Coach Ken Whisenhunt, above, seems to relish his upcoming pregame speech in a matchup where oddsmakers, analysts and likely most of the partisans at Raymond James Stadium expect or hope for a Steelers victory. The former Pittsburgh offensive coordinator under Bill Cowher said he has learned a few motivational tactics from the former coach that he'll use against his former team. "When Coach Cowher used to stand up and talk, I wrote all of that down," Whisenhunt said. "I told Coach Cowher that I have notebooks with little tabs in there from when he spoke before the championship game, when he spoke before the Super Bowl (in 2006), when he spoke at the minicamp meeting, all of those things. "I'd go back and look at those things and get ideas of where he was and what he was thinking about. … I've been in situations that I've learned from, and when we get into this type of situation, I use those things to help me get an idea of what direction I am going." Whisenhunt said he learned the benefits of note-taking from Jeff Van Note, his teammate with the Falcons from 1985 to 1986. "Seventeen years he was a player and he took notes in every meeting he was in," Whisenhunt said. And if he needs to go deeper into his material, perhaps he can pull from his season playing for three-time Super Bowl-winning coach Joe Gibbs.
Don't get defensive
Yes, Pittsburgh's defense finished the regular season ranked best in the NFL, allowing just 13.9 points and 237 yards per game. Yes, LB James Harrison was named the league's defensive player of the year, LaMarr Woodley is an elite young linebacker, and few players can disrupt or change the course of a game like SS Troy Polamalu. But the reputation of the defense has grown past the statistically provable to the mythical. One would think these 11 men in black and gold could stop Xerxes, left, at Thermopylae. (And how silly would the Spartans look then?) But the Cardinals defense has been markedly better in the playoffs than its middling performance in the regular season. In three games, it has produced 12 turnovers — eight interceptions — returned a fumble for a touchdown, forced a safety and produced seven sacks, a potential key with Steelers QB Ben Roethlisberger getting sacked 45 times in the regular season. S Antrel Rolle said he doesn't "buy into" arguments that the Cardinals deserve more respect or that the Steelers get too much. That will take care of itself Sunday, he said. "We get recognition come game day against our opponents," he said. "They know once they're done playing us … you ask that team how they feel about us."
You can dance … for inspiration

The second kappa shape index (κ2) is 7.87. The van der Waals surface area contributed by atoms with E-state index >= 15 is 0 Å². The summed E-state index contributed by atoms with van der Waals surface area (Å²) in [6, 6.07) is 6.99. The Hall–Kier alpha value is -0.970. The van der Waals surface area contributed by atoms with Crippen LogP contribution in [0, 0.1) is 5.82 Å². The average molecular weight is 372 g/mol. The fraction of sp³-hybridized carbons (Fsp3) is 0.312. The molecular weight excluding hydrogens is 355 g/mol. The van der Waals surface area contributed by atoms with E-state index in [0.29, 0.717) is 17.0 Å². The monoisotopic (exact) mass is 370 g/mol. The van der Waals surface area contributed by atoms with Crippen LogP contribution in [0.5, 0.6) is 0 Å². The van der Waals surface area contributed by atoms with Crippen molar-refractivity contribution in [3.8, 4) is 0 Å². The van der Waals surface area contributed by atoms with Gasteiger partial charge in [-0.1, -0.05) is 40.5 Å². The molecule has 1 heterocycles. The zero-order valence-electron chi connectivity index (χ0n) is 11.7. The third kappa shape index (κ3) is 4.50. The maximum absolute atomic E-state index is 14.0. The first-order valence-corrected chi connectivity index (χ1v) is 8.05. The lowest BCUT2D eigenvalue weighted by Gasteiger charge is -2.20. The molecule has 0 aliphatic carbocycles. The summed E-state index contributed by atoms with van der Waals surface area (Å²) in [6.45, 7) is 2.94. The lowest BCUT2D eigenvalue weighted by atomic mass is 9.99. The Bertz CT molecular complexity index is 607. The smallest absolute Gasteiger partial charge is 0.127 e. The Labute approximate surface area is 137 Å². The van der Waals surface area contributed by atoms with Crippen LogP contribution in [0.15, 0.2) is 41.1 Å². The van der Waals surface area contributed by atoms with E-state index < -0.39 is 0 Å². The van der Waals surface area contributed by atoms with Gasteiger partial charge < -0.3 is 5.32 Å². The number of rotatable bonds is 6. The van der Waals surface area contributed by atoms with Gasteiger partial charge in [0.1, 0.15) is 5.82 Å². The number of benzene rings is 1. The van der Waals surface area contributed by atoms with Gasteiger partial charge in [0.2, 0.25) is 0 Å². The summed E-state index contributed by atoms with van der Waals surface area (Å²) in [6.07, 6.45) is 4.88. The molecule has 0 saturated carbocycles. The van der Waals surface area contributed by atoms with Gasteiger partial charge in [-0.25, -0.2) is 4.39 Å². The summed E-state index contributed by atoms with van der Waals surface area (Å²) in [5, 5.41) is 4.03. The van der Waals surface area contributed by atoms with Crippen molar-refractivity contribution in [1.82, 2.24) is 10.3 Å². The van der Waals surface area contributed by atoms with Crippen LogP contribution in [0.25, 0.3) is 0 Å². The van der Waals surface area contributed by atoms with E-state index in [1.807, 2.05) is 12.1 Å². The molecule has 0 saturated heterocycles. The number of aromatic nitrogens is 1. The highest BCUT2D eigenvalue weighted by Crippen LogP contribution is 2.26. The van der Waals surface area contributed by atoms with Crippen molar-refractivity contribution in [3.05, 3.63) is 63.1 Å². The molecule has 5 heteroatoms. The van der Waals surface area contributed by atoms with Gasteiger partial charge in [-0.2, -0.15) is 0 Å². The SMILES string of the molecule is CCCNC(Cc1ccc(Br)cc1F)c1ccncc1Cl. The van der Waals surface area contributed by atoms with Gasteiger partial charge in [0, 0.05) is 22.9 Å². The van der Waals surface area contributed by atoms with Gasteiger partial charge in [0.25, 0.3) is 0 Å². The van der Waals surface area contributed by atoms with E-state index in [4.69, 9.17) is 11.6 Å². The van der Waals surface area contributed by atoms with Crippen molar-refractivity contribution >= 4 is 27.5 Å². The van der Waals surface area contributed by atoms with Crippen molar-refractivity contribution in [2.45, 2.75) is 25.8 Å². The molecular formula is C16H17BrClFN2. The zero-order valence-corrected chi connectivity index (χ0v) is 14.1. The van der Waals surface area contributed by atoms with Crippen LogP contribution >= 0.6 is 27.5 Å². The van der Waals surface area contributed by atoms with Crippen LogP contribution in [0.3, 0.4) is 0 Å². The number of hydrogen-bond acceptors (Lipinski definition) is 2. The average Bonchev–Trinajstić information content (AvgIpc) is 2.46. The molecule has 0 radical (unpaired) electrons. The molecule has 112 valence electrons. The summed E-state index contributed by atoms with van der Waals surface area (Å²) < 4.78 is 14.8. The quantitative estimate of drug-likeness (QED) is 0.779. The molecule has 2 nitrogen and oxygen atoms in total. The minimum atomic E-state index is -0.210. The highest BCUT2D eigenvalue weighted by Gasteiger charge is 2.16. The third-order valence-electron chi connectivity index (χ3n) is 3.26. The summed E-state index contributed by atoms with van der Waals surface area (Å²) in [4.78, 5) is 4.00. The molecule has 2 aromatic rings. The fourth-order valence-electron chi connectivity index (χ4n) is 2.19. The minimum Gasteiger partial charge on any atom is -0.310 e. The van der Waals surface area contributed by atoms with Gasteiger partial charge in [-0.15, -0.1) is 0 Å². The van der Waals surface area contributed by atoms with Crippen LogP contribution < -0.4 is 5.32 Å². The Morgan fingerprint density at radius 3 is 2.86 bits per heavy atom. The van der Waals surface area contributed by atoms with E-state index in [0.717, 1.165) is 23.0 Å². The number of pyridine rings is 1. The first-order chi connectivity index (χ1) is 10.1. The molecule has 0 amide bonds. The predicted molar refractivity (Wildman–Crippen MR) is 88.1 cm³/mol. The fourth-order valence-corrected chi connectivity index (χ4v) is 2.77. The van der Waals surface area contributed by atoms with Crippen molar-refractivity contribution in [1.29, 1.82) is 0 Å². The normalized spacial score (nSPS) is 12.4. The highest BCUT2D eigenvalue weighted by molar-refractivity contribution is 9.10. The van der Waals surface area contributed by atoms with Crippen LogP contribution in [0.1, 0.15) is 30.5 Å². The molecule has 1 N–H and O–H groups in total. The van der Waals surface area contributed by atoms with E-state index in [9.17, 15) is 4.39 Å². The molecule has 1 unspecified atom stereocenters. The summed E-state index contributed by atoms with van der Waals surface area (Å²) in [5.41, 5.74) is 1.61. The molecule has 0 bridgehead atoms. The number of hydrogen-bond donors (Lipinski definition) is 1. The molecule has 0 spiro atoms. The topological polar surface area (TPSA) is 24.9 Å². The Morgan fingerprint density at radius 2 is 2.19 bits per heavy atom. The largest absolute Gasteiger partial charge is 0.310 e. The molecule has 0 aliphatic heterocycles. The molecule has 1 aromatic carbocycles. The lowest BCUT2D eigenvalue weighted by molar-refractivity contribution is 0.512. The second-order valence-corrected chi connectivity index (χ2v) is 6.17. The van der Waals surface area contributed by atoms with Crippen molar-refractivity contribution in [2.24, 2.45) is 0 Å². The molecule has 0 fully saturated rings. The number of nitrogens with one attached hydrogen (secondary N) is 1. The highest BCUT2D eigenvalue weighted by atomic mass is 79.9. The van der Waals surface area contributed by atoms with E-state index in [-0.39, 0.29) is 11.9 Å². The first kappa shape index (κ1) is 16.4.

So why doesn't WR Larry Fitzgerald have a jaunty end zone dance? It doesn't have to be Chad Johnson's River Dance, but shouldn't he have something peppy to celebrate all those record-setting touchdowns? Nope. "I haven't danced since my prom, and it wasn't pretty," he said.
Do you come from a land down under?
P Ben Graham doesn't see himself as the trailblazer for football back home in Australia. "There's been guys before me," he said, mentioning that Darren Bennett came from Down Under to the NFL in 1995 and spent 11 seasons in the league. "But I am proud to be the first Australian to be in a Super Bowl." And that has created more interest for the game, one he didn't start playing until 2005. He retired after 11 years playing Australian Rules Football and, thanks to the success of Bennett, figured he'd give the NFL a shot. He was introduced to it by watching the Super Bowl on TV (regular-season games didn't make the airwaves there.) Much of what he knew as a pro in Australia transferred nicely in America. "You're playing a team sport, and you have a role to play, and the work ethic doesn't change," said Graham, 35. "The locker room antics and having to fit into a team culture, a team environment, doesn't change. As far as the specific skills, in Australia, everyone does everything. You're on the field 120 minutes. Everyone runs, tackles, kicks, catches. Here, it's just one role."
WR Steve Breaston, below, has been useful in the postseason (seven catches for 77 yards) in addition to his kick-returning duties, filling in as the No. 2 receiver when Anquan Boldin struggled with a hamstring injury in a division game win at Carolina. But Breaston doesn't so much see his role as punishing opponents for concentrating too much on record-setting top threat Larry Fitzgerald as being an equal partner in a receiving corps that became just one of five in NFL history to feature three players with 75 or more receptions.
"I got to the point where I feel (defenses) worry about me just as much as Larry and Anquan," he said. "I think we complement each other. What happens is you can't really single anybody."
Q&A | Jim Hart, former Cardinals QB
In this dizzying week of bird watching, we spotted one of the more prized Cardinals: four-time Pro Bowl QB Jim Hart, a 19-year veteran (1966-84) who spent his first 18 years with the St. Louis Cardinals.
For you, how meaningful is the Cardinals' Super Bowl appearance?
It's exciting. The Cardinals really have brought us back into the fold, so to speak. A couple of years ago when young Michael (Bidwill) took over the club, he's got an awareness of public relations and certainly a legacy in alumni. So he initiated an alumni weekend, and we've now had two of them, and they've been very successful and brought back a lot of the guys from St. Louis. So we're back to being Cardinals fans again.
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